Traditionally, Australian universities have ran higher education courses through their main campus giving them complete control over the course particularly in the resources and facilities needed for each degree.
However, the system is facing a significant shake-up following the approval of plans to allow institutions to franchise some courses out to other colleges and TAFE’s.
The plan is being driven by the University of Canberra who have been pushing the government to let them run some courses through TAFE institutions in other major cities since the start of the year.
In an initial trial, UC will use the Holmesglen TAFE in Melbourne, 3 TAFE’s in Sydney and one in Brisbane to teach some of their courses in the state capitals from 2014.
Despite teaching being carried out at TAFE’s, students would still be considered as part of the university and their qualification would be classed under the university’s banner.
By branching out of some of their courses to other major cities, the University of Canberra are hoping that they will be able to expand the appeal of their courses to regional students. These feelings were emphasised by Holmesglen TAFE CEO Bruce Mackenzie who told The Australian that “It will have to offer programs (which) provide access for those marginalised at the moment in tertiary education. If it’s going to be successful, it has to attract different students.”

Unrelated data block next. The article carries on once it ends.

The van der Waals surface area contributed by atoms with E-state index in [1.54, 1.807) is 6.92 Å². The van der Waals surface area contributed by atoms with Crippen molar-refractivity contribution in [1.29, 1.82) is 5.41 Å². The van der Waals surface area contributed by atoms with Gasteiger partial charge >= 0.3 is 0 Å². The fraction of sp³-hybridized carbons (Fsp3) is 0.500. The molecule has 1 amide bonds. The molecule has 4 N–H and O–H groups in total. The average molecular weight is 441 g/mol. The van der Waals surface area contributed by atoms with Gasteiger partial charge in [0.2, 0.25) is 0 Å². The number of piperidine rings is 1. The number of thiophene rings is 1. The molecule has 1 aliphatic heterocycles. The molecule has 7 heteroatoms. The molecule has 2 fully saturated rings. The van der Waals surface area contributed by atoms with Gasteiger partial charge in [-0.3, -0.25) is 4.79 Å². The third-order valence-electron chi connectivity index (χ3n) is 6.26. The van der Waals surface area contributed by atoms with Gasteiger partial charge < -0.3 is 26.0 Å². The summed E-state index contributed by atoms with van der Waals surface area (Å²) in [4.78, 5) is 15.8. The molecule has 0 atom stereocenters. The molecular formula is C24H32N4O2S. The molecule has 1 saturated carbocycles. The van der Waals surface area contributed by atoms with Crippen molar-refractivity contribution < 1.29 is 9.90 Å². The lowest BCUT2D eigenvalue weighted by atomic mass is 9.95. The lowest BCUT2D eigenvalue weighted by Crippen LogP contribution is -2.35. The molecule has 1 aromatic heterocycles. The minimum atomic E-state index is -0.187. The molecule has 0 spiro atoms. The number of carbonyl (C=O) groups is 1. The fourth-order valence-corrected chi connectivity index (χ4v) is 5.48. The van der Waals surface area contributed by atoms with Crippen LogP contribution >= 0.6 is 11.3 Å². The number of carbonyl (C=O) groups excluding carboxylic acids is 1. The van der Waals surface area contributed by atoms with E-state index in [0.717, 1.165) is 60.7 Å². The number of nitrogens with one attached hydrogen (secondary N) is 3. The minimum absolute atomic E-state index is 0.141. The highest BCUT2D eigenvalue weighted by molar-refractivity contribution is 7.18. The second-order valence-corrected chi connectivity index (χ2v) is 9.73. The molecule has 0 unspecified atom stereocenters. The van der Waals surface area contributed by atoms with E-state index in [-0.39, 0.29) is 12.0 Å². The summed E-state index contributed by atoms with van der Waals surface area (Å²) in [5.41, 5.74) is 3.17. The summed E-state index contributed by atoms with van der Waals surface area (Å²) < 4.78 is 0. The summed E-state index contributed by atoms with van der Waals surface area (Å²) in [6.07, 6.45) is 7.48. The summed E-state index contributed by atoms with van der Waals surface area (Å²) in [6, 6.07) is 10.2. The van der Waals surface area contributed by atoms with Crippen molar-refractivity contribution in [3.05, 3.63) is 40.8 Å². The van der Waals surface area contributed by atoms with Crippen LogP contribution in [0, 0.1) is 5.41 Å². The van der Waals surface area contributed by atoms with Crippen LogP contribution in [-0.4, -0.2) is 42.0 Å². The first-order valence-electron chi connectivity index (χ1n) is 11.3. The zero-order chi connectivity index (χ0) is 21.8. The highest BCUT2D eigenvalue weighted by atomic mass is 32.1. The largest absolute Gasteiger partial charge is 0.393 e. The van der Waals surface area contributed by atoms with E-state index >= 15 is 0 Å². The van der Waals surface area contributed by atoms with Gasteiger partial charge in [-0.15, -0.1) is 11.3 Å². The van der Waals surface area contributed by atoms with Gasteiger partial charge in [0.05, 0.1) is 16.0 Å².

When the scheme launches, it will boost the University of Canberra’s student base considerably with around 6500 new students joining the institutions every year.
Even though the plans are being seen as beneficial for the university, the initiative has had some difficulty to winning the approval of ministers in the government
The idea had been blocked by former Tertiary Education Minister Chris Evans when it was first proposed back in January. However, with Craig Emerson now sitting in the position, the scheme has been allowed to go ahead on a trial basis.
By allowing universities to set-up franchises in regional cities, it means that they will able to reach out to communities across Australia and expand their influence considerably over the next few years and strengthen the higher education sector across the entire country.
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